The Department of Labor and Employment (DOLE) is calling for the deportation of an overseas Filipino worker in Taiwan for alleged cyber libel.
The alleged caregiver employed in Yunlin County, Taiwan is facing charges of cyber libel after her “willful posting of nasty and malevolent materials” targeting President Rodrigo Duterte on Facebook.
Taiwan OFW Faces Deportation Threat for Anti-Duterte Remarks
According to DOLE’s statement, the alleged OFW identified as Elanel Egot Ordidor created posts “intended to cause hatred amidst the global health crisis brought about by the COVID-19 pandemic, as shared in a report by The Inquirer.
Officials from DOLE said the Philippine Overseas Labor Office (POLO) has already coordinated with Ordidor’s broker and employer for her deportation based on the gravity of her offense under Philippine law.
The DOLE pointed out that sharing and posting of such kinds of videos are punishable under Republic Act No. 10175 or commonly known as the Cybercrime Prevention Act of 2012.
In response to this, authorities from the POLO in Taiwan got in contact with Ordidor in her workplace on April 20 wherein they told her that her posts amounted to a crime that might get her prosecuted both in Taiwan and in the Philippines.
During the meeting, Ordidor “was cooperative and cordial” according to DOLE, and promised to delete the said posts, and informed them that she won’t do it again.
The labor department also noted that Ordidor swore that she would upload a video of her public apology to Duterte and to the people in government as of 9 p.m. on the same day of the meeting.
However, no such video was produced, DOLE said, and there were even several posts on POLO Taichung’s Facebook page from several fake accounts that assured Ordidor’s cause and that also gave her support were seen.
It was later discovered that Ordidor had used several social media accounts such as Lenale Elanel Egot, Mha Lan Dee, Linn Silawan, and Hampas Lupa, and has a group organized to “discredit and malign the President and destabilize the government.”
Despite DOLE’s push for the alleged OFW’s deportation, Malacanang on Sunday (April 26) denied any involvement on the planned deportation of OFW in Taiwan for supposedly posting “nasty and malevolent materials” against President Rodrigo Duterte.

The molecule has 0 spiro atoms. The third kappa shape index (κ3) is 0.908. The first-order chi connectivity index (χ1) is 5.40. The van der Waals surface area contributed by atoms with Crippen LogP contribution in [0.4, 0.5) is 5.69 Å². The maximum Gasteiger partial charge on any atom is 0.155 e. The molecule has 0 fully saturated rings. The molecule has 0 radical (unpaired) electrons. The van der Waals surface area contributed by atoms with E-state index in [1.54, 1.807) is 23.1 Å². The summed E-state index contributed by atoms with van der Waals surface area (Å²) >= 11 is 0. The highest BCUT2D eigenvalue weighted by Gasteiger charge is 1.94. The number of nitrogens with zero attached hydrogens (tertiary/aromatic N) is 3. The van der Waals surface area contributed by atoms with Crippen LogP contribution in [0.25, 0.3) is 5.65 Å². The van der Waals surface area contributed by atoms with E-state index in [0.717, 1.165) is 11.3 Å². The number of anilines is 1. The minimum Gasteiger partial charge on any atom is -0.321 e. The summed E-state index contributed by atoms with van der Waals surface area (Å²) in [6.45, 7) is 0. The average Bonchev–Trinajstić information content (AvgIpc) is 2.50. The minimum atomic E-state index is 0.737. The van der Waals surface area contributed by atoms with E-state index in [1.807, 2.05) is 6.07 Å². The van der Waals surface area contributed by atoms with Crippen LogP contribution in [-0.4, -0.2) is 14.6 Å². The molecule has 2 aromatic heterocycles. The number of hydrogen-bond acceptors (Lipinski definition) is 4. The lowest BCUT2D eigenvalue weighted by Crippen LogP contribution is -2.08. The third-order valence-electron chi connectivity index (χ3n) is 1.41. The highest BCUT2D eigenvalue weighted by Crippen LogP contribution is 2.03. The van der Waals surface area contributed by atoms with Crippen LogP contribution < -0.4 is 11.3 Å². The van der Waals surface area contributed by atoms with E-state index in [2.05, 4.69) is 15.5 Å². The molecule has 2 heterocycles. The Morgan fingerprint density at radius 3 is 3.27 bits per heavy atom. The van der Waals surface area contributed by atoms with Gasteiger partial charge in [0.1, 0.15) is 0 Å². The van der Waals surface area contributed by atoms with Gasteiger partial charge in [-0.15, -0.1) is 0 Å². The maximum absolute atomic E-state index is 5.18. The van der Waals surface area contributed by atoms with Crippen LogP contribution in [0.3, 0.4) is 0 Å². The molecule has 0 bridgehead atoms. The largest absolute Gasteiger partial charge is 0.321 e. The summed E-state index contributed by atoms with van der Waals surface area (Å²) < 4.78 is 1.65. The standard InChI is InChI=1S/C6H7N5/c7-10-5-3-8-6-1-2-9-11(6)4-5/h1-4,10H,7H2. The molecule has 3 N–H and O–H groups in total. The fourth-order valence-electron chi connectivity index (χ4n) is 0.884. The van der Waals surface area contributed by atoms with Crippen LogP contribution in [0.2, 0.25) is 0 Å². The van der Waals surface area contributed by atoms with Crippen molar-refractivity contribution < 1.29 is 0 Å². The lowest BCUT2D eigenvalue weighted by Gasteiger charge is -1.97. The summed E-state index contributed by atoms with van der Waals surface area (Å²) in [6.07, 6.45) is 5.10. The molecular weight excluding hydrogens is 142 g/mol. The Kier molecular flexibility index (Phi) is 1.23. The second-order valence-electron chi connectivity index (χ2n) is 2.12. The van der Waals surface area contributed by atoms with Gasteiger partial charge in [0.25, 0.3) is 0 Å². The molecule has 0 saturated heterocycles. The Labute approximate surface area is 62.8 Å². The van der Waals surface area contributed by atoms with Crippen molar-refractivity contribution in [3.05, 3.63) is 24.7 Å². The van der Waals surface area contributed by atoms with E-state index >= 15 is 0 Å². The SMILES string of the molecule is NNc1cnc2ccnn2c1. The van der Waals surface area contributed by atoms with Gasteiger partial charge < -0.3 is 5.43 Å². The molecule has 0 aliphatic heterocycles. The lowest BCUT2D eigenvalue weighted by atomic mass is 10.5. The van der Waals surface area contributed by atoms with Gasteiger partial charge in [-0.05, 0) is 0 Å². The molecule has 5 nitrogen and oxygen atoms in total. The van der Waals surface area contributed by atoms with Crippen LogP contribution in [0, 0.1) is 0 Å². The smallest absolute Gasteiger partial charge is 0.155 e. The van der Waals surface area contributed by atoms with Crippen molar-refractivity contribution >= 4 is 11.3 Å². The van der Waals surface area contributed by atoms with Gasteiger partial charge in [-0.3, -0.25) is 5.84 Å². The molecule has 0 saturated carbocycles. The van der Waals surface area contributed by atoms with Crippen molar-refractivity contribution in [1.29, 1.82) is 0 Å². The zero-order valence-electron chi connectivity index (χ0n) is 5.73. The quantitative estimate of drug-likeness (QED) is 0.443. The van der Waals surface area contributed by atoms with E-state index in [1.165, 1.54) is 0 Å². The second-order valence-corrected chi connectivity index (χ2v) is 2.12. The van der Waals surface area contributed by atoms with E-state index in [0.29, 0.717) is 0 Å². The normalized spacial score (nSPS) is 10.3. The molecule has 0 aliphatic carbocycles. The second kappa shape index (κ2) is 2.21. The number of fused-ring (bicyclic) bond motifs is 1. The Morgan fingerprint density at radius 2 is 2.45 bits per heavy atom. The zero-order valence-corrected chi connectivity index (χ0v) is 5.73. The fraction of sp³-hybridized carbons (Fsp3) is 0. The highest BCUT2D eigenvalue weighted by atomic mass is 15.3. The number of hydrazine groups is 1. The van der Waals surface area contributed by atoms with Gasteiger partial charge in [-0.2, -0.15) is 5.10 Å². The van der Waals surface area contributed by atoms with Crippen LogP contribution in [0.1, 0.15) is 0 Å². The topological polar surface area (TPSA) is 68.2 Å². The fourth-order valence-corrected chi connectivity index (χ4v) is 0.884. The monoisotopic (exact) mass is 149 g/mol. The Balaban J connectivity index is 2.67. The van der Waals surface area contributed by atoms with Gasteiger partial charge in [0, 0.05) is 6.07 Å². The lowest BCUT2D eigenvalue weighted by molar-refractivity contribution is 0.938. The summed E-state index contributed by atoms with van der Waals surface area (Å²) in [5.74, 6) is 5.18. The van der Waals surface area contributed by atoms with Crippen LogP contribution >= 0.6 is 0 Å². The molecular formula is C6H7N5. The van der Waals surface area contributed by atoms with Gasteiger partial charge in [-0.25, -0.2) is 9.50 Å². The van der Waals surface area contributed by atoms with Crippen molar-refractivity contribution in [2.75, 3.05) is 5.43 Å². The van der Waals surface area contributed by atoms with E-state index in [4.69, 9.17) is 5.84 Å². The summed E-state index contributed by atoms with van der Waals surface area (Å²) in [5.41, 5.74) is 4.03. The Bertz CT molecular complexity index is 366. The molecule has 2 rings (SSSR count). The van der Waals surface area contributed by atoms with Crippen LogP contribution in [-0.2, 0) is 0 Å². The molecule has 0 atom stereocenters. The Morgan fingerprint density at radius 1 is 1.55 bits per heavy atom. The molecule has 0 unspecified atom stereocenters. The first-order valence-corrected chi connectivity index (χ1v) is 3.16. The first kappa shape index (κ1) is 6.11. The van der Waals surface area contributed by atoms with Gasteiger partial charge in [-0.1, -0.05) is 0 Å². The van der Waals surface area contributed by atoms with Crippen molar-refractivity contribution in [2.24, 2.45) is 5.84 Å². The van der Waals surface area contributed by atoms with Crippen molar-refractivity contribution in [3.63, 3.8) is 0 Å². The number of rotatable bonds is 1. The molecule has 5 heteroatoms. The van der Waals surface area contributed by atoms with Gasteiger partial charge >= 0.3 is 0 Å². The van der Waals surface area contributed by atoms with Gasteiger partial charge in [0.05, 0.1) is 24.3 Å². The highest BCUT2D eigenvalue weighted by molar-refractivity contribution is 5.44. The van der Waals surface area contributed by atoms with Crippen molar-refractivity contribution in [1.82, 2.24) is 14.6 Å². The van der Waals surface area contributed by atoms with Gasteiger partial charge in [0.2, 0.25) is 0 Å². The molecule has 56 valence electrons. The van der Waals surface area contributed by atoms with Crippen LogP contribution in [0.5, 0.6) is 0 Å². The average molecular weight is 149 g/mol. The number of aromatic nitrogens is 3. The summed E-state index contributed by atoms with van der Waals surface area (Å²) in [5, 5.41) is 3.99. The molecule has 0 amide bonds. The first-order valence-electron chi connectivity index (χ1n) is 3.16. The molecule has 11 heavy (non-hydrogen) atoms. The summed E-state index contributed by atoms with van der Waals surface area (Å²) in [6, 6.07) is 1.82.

Presidential spokesperson Harry Roque clarified that Malacanang took no part in such plans, just as the administration was not involving itself in remarks made by millions of OFWs.
In a separate interview with dzBB, Roque said in the vernacular: “Walang katunayan na tayo mismo ang humingi ng deportasyon na ‘yan, kasi hindi naman natin pinakekealaman ‘yung milyon-milyong OFWs at kanilang sinasabi dahil dito sa ating bayan ay mayroon naman tayong karapatan ng malayang pananalita.“
(T/N: There is no proof that the call for deportation of the involved Filipina in Taiwan came from Malacanang, because the Palace does not concern itself in dealing with millions of comments or reactions expressed by OFWs, whether it be for or against the government because they have the freedom to express themselves.)
Despite this, the Presidential spokesperson said that they would assist the concerned OFW, if the decision from her host country is to deport her back to the Philippines.
Roque clarified that ultimately, it would be the Taiwanese government’s call to deport the OFW if they found that the grounds for her deportation are valid.
President Duterte signed the Bayanihan to Heal as One Act into law last March. The law allowed him to exercise additional powers to curb the spread of the COVID-19.
However, the same law also included a clause which penalizes “individuals or groups creating, perpetrating, or spreading false information regarding the COVID-19 crisis on social media and other platforms, such information having no valid of beneficial effect on the population, and are geared to promote chaos, panic, anarchy, fear, or confusion; and those participating in cyber incidents that make us or take advantage of the current crisis to prey on the public through scams, phishing, fraudulent emails, or other similar acts.”
Those proven guilty of violating this Act will be subject to two months jail time or a fine of P10,000 to P1 million or both, at the discretion of the court.
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